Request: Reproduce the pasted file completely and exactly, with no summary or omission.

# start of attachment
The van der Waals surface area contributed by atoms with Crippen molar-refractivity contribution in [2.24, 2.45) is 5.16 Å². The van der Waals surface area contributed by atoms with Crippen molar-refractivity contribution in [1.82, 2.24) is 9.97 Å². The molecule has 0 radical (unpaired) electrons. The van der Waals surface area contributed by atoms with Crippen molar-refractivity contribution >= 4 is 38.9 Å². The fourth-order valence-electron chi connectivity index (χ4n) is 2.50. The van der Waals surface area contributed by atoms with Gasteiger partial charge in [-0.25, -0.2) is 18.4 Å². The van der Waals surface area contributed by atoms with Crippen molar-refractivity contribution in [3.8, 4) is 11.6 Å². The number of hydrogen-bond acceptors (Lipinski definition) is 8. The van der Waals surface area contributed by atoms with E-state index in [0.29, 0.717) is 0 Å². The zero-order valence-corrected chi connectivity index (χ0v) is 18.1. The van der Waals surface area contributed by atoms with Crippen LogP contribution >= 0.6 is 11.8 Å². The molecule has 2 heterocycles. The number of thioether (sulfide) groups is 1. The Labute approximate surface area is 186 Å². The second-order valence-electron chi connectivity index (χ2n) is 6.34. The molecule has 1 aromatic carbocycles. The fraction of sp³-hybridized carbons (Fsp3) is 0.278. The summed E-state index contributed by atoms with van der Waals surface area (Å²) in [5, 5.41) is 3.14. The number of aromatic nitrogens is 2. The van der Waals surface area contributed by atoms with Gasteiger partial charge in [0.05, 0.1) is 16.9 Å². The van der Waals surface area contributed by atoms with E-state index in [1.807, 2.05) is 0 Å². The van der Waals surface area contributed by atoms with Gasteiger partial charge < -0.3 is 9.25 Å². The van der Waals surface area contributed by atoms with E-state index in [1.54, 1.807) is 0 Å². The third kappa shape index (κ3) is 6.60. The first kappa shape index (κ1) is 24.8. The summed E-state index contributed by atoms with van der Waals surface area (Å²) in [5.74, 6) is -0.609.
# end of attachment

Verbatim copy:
The van der Waals surface area contributed by atoms with Crippen molar-refractivity contribution in [2.24, 2.45) is 5.16 Å². The van der Waals surface area contributed by atoms with Crippen molar-refractivity contribution in [1.82, 2.24) is 9.97 Å². The molecule has 0 radical (unpaired) electrons. The van der Waals surface area contributed by atoms with Crippen molar-refractivity contribution >= 4 is 38.9 Å². The fourth-order valence-electron chi connectivity index (χ4n) is 2.50. The van der Waals surface area contributed by atoms with Gasteiger partial charge in [-0.25, -0.2) is 18.4 Å². The van der Waals surface area contributed by atoms with Crippen molar-refractivity contribution in [3.8, 4) is 11.6 Å². The number of hydrogen-bond acceptors (Lipinski definition) is 8. The van der Waals surface area contributed by atoms with E-state index in [0.29, 0.717) is 0 Å². The zero-order valence-corrected chi connectivity index (χ0v) is 18.1. The van der Waals surface area contributed by atoms with Crippen LogP contribution >= 0.6 is 11.8 Å². The molecule has 2 heterocycles. The number of thioether (sulfide) groups is 1. The Labute approximate surface area is 186 Å². The second-order valence-electron chi connectivity index (χ2n) is 6.34. The molecule has 1 aromatic carbocycles. The fraction of sp³-hybridized carbons (Fsp3) is 0.278. The summed E-state index contributed by atoms with van der Waals surface area (Å²) in [5, 5.41) is 3.14. The number of aromatic nitrogens is 2. The van der Waals surface area contributed by atoms with Gasteiger partial charge in [0.05, 0.1) is 16.9 Å². The van der Waals surface area contributed by atoms with E-state index in [1.807, 2.05) is 0 Å². The van der Waals surface area contributed by atoms with Gasteiger partial charge < -0.3 is 9.25 Å². The van der Waals surface area contributed by atoms with E-state index in [1.54, 1.807) is 0 Å². The third kappa shape index (κ3) is 6.60. The first kappa shape index (κ1) is 24.8. The summed E-state index contributed by atoms with van der Waals surface area (Å²) in [5.74, 6) is -0.609.